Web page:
Mad About . . .

Phaidon: Interiors The Greatest Rooms of the Century

21st May 2019

When I was first trying to find a publisher for my book, my agent was told that interiors books weren’t really popular. That they didn’t sell well and they weren’t that interested in them. Well, we persevered and many of you will know how that turned out. However, there has been a bit of a sea change. Because when Phaidon publishes a book on interiors, you know that they’re back.

roger de cabrol, east village loft 2014 image by David S Allee from Phaidon Interiors

Roger de Cabrol, east village loft 2014 image by David S Allee from Phaidon Interiors, The Greatest Rooms of the Century

The company already publishes The Fashion Book and The Art Book and yes, while wildly collectable, they are also great points of reference for anyone who is interested in the subject. And now, for the first time, from tomorrow there will be a book: Interiors: The Greatest Rooms of The Century.

Swathed in tessellated velvet there is a choice of platinum, midnight, merlot and saffron covers because it has to go with your decor right? Details aside, the book, which costs £59.95 (but you will be able to buy it cheaper) has 400 rooms in 27 countries with the sole criterium being that they must all be residential. There are no hotels and restaurants here.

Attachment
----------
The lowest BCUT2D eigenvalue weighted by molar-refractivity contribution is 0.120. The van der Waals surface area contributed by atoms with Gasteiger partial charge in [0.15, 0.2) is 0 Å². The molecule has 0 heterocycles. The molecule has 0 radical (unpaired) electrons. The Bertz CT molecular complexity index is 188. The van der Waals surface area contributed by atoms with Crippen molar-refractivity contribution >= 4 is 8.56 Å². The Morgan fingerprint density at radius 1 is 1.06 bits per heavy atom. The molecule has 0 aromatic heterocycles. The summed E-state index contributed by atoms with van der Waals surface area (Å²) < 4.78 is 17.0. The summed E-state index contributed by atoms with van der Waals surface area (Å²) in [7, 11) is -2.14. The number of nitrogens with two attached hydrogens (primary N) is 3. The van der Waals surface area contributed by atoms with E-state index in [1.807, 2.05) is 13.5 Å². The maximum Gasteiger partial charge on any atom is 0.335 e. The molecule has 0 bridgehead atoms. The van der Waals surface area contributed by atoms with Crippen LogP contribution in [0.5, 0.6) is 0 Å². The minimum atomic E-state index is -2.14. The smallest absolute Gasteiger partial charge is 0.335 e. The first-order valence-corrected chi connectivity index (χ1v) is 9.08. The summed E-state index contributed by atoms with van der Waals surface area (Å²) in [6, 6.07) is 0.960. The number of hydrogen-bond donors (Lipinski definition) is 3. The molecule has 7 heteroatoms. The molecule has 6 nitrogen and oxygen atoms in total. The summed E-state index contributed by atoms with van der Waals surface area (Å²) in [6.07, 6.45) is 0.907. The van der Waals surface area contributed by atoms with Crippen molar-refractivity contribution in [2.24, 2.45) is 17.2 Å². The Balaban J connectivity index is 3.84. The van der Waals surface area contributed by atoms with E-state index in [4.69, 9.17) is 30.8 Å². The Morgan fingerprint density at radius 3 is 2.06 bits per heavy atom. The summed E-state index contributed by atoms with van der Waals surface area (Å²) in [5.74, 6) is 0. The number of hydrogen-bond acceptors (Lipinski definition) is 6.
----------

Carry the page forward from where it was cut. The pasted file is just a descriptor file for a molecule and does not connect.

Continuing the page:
Lorenzo Castillo, Santiago Castillo Residence, for Santiago Castillo, living room, Madrid, Spain, completed 2010. Picture credit: Manolo Yllera

Lorenzo Castillo, Santiago Castillo Residence, for Santiago Castillo, Madrid, Spain, completed 2010. Picture credit: Manolo Yllera

The earliest rooms are by Lutyens from 1902 (which looks surprisingly contemporary) and continue to 2016 (it’s a 119 years because as, William Norwich, the editor, points out – design decades can overlap: “when people talk about the 1960s they often mean the early 70s as well so there is some poetic licence in the dates” ). I am going to show you the design through the decades in a couple of posts next week and the week after, but today I wanted to tell you about the book and speak to its compilers at Phaidon who had the immense task of wading through thousands of suggestions to find the best 400.

At the beginning are four essays on creating interiors, what we can learn from them and the thorny question of what constitutes good taste.

Deborah Berke, North Penn House (for private client), living room, Indianapolis, IN, USA, completed 2016. Picture credit: Courtesy of Deborah Berke Partners/Chris Cooper

Deborah Berke, North Penn House (for private client), living room, Indianapolis, IN, USA, completed 2016. Picture credit: Courtesy of Deborah Berke Partners/Chris Cooper

William Norwich, says: “Today we all know that pleasingly proportioned rooms inspire, almost magically, a sense of calm. That it is best, when on a budget, to invest in comfortable chairs and sofas rather than flashy knickknacks and that we should build and decorate houses based on our individual needs rather than popular trends.”

So this book isn’t about advice or design rules but more of the role of photography in documenting all the styles, periods, trends that have come along since the start of the 20th century. Because if it wasn’t photographed and put in a magazine would it have ever become a style to be copied and to inspire?